Child laborers in Tanzania who participated in the non-formal, radio-based education program, Mambo Elimu, performed as well as students in the state-run public school system, according to recent exam scores from districts where Mambo Elimu was being piloted. Over the past four years, the program, implemented by EDC’s International Development Division (IDD), has grown and taken root in the 10 districts with the highest incidence of child labor in Tanzania. These positive results have convinced the government of Tanzania to take up the program now that the initial funding from the U.S. Department of Labor has ended. The government is currently maintaining more than 175 Mambo Elimu community learning centers established throughout the country, and is broadcasting the radio programs for free.
“Once people in the communities heard about the passing rate of the first cohort, the programs became more popular and the children became more confident. They knew they were enrolled in a program that was solid” says EDC Project Coordinator Suzanne Simard. “And when their children passed the national exam with remarkable results after only two years of schooling, the adults started asking for an adult literacy program as well.”
In Tanzania, where half the population is living in extreme poverty, child labor has become a means of survival for many families. Rural areas are particularly hard hit, with up to one third of local children laboring outside the home in exploitative circumstances as farm workers, miners, domestic servants, and prostitutes. As there are no effective mechanisms to enforce labor laws governing their employment, children routinely work 11 hours a day or more, seven days a week, in hazardous conditions. They are provided inadequate food and lodging and no access to education.
Reaching 10,000 Out-of-School Children
In an effort to bring quality basic education to child laborers and others at risk of being drawn into that life, IDD established a community-based learning initiative across Tanzania, targeting the 10 districts with the highest incidence of child labor. Through support from the U.S. Department of Labor, Mambo Elimu developed and delivered Interactive Radio Instruction (IRI) lessons for over 10,000 out-of-school children. IRI is a teaching method developed by EDC that uses radio broadcasts to engage groups of students while their learning is facilitated by onsite teachers. The IRI curriculum includes 400 radio lessons for grades one through four in Swahili, mathematics, English, science, social studies, and essential life skills. Along with the lessons and daily broadcasts, EDC provided solar powered radios, blackboards, print materials, and trainings for mentors. The program has also distributed radios to 1,200 primary schools who are now listening to the program.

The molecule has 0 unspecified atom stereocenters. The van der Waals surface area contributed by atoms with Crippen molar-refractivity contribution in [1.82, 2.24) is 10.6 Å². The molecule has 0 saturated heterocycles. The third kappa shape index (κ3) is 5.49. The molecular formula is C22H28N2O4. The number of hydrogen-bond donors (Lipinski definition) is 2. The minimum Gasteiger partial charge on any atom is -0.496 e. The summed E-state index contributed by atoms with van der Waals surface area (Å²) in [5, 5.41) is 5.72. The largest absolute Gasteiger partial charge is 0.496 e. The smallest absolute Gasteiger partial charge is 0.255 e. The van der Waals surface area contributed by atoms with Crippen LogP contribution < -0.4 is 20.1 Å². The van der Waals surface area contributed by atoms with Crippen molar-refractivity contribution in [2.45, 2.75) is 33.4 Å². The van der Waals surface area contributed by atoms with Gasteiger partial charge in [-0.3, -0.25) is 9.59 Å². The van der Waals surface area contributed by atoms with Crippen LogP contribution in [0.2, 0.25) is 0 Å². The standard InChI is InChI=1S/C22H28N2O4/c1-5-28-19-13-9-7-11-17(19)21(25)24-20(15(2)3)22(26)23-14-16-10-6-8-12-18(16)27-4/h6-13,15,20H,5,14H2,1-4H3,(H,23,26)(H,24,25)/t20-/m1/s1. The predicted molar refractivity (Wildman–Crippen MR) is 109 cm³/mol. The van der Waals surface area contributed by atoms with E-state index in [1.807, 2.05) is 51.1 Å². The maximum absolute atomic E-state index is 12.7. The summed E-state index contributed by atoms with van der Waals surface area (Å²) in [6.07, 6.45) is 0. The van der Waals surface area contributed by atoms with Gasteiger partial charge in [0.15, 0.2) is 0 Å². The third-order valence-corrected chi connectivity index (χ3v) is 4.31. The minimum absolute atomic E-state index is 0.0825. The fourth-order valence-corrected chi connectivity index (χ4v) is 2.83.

The results of the program were impressive: 82-87 percent of the Mambo Elimu students passed the standard national exams, which is comparable to public school students’ scores. When children completed the lessons through the fourth grade, the program assisted them in integrating back into the formal school system or into a vocational program to prepare them for more stable, less dangerous work in the years ahead.
One of the biggest challenges program staff faced was identifying out-of-school children and getting them safely to the centers, given their oppressive work conditions and isolation, says Simard. “We collaborated with the International Labor Organization (ILO) and other NGOs to involve whole communities in a comprehensive outreach effort,” she explains. The project developed public awareness campaigns to inform communities about the hazards of child labor, the new educational alternative, and how to help children attend their local program. Staff also identified children who work, negotiated with employers, and then brought the children to the centers.
A Mambo Elimu Classroom
A typical day at a Mambo Elimu center begins with the radio program introducing the day’s activities to an average of 40 children. Each radio segments offers a mix of stories, games, activities, and songs presented by an engaging cast of characters. In addition to the learning activities for students, each program provides support and training for an onsite mentor by outlining the learning objectives for the day. Mentors are guided through the active, child-centered learning methods, which are often new to them. After each broadcast, the mentor turns to a printed guide to lead the children through additional lessons and practice periods. The lessons provide an active, group-learning approach that emphasizes gender fairness and features locally developed materials. The lessons can last up to four hours in total.
According to Simard, the biggest factor in the program’s success was the safe environment it created where vulnerable children felt secure and able to learn. “When mentors and students were asked what the difference was between the Mambo Elimu centers and the other schools, the mentors and children all said the centers are safe, comfortable, and no one gets beaten,” she says. “Kids know they can take risks here, make a mistake, and it will be OK.”
Originally published on July 1, 2006